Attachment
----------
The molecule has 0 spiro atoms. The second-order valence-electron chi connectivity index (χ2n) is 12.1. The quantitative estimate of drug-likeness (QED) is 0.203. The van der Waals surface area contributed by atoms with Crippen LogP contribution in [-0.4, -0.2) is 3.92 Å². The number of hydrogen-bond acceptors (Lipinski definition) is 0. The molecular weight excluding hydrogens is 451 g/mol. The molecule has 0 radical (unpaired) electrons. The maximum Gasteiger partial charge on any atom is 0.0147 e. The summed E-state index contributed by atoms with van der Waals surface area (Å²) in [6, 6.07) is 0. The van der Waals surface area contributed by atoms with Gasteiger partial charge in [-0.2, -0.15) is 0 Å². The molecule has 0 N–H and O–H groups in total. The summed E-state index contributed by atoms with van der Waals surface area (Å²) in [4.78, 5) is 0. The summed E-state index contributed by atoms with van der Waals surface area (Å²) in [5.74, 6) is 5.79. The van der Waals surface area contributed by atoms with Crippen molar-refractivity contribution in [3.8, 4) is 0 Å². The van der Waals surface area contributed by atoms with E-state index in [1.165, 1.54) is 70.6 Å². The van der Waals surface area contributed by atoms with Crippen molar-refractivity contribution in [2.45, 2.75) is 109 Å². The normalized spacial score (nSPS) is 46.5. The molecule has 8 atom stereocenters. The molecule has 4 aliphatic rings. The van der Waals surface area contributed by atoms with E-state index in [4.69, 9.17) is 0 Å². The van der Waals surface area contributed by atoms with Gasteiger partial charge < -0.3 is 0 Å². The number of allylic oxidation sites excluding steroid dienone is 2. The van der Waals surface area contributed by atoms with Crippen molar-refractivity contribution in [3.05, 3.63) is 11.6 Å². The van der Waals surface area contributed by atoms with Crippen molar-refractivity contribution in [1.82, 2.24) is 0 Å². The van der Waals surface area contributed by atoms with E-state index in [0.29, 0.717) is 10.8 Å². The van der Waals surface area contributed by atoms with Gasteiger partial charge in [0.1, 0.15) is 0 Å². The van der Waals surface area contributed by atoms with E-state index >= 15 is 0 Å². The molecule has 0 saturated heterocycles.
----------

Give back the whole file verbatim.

The molecule has 0 spiro atoms. The second-order valence-electron chi connectivity index (χ2n) is 12.1. The quantitative estimate of drug-likeness (QED) is 0.203. The van der Waals surface area contributed by atoms with Crippen LogP contribution in [-0.4, -0.2) is 3.92 Å². The number of hydrogen-bond acceptors (Lipinski definition) is 0. The molecular weight excluding hydrogens is 451 g/mol. The molecule has 0 radical (unpaired) electrons. The maximum Gasteiger partial charge on any atom is 0.0147 e. The summed E-state index contributed by atoms with van der Waals surface area (Å²) in [6, 6.07) is 0. The van der Waals surface area contributed by atoms with Gasteiger partial charge in [-0.2, -0.15) is 0 Å². The molecule has 0 N–H and O–H groups in total. The summed E-state index contributed by atoms with van der Waals surface area (Å²) in [4.78, 5) is 0. The summed E-state index contributed by atoms with van der Waals surface area (Å²) in [5.74, 6) is 5.79. The van der Waals surface area contributed by atoms with Crippen molar-refractivity contribution in [3.8, 4) is 0 Å². The van der Waals surface area contributed by atoms with E-state index in [1.165, 1.54) is 70.6 Å². The van der Waals surface area contributed by atoms with Crippen molar-refractivity contribution in [2.45, 2.75) is 109 Å². The normalized spacial score (nSPS) is 46.5. The molecule has 8 atom stereocenters. The molecule has 4 aliphatic rings. The van der Waals surface area contributed by atoms with E-state index in [4.69, 9.17) is 0 Å². The van der Waals surface area contributed by atoms with Gasteiger partial charge < -0.3 is 0 Å². The number of allylic oxidation sites excluding steroid dienone is 2. The van der Waals surface area contributed by atoms with Crippen molar-refractivity contribution in [3.05, 3.63) is 11.6 Å². The van der Waals surface area contributed by atoms with Crippen molar-refractivity contribution in [1.82, 2.24) is 0 Å². The van der Waals surface area contributed by atoms with E-state index in [0.29, 0.717) is 10.8 Å². The van der Waals surface area contributed by atoms with Gasteiger partial charge in [0.1, 0.15) is 0 Å². The van der Waals surface area contributed by atoms with E-state index >= 15 is 0 Å². The molecule has 0 saturated heterocycles.